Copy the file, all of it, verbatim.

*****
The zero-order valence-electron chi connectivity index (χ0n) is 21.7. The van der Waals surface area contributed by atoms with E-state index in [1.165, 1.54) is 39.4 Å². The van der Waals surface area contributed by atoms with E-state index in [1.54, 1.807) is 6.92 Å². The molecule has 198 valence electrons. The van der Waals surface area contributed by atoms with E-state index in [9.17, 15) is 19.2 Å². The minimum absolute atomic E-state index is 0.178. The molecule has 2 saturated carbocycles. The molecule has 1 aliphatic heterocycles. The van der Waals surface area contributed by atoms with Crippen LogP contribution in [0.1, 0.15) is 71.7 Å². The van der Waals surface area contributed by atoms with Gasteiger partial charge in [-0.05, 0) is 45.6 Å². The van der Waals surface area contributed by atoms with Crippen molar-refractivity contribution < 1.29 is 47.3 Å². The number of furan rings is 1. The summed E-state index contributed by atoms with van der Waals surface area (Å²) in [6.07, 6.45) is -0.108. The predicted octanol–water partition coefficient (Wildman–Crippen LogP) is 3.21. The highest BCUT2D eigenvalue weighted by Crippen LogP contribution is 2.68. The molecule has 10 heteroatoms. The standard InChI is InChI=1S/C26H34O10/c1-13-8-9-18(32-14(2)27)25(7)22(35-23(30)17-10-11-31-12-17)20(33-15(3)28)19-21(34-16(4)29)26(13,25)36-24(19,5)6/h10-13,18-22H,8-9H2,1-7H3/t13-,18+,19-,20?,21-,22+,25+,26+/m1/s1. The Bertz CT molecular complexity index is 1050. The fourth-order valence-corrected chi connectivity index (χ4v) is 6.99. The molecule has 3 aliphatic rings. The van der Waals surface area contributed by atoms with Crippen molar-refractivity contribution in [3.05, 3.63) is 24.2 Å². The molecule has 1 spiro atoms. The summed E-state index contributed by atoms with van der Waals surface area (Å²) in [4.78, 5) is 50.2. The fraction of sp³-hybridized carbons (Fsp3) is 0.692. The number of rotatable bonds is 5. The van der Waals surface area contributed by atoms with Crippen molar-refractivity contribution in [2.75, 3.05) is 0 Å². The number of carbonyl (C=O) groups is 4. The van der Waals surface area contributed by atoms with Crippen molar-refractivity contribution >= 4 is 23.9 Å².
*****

The zero-order valence-electron chi connectivity index (χ0n) is 21.7. The van der Waals surface area contributed by atoms with E-state index in [1.165, 1.54) is 39.4 Å². The van der Waals surface area contributed by atoms with E-state index in [1.54, 1.807) is 6.92 Å². The molecule has 198 valence electrons. The van der Waals surface area contributed by atoms with E-state index in [9.17, 15) is 19.2 Å². The minimum absolute atomic E-state index is 0.178. The molecule has 2 saturated carbocycles. The molecule has 1 aliphatic heterocycles. The van der Waals surface area contributed by atoms with Crippen LogP contribution in [0.1, 0.15) is 71.7 Å². The van der Waals surface area contributed by atoms with Gasteiger partial charge in [-0.05, 0) is 45.6 Å². The van der Waals surface area contributed by atoms with Crippen molar-refractivity contribution < 1.29 is 47.3 Å². The number of furan rings is 1. The summed E-state index contributed by atoms with van der Waals surface area (Å²) in [6.07, 6.45) is -0.108. The predicted octanol–water partition coefficient (Wildman–Crippen LogP) is 3.21. The highest BCUT2D eigenvalue weighted by Crippen LogP contribution is 2.68. The molecule has 10 heteroatoms. The standard InChI is InChI=1S/C26H34O10/c1-13-8-9-18(32-14(2)27)25(7)22(35-23(30)17-10-11-31-12-17)20(33-15(3)28)19-21(34-16(4)29)26(13,25)36-24(19,5)6/h10-13,18-22H,8-9H2,1-7H3/t13-,18+,19-,20?,21-,22+,25+,26+/m1/s1. The Bertz CT molecular complexity index is 1050. The fourth-order valence-corrected chi connectivity index (χ4v) is 6.99. The molecule has 3 aliphatic rings. The van der Waals surface area contributed by atoms with Crippen molar-refractivity contribution in [3.05, 3.63) is 24.2 Å². The molecule has 1 spiro atoms. The summed E-state index contributed by atoms with van der Waals surface area (Å²) in [4.78, 5) is 50.2. The fraction of sp³-hybridized carbons (Fsp3) is 0.692. The number of rotatable bonds is 5. The van der Waals surface area contributed by atoms with Crippen molar-refractivity contribution in [2.75, 3.05) is 0 Å². The number of carbonyl (C=O) groups is 4. The van der Waals surface area contributed by atoms with Crippen molar-refractivity contribution >= 4 is 23.9 Å².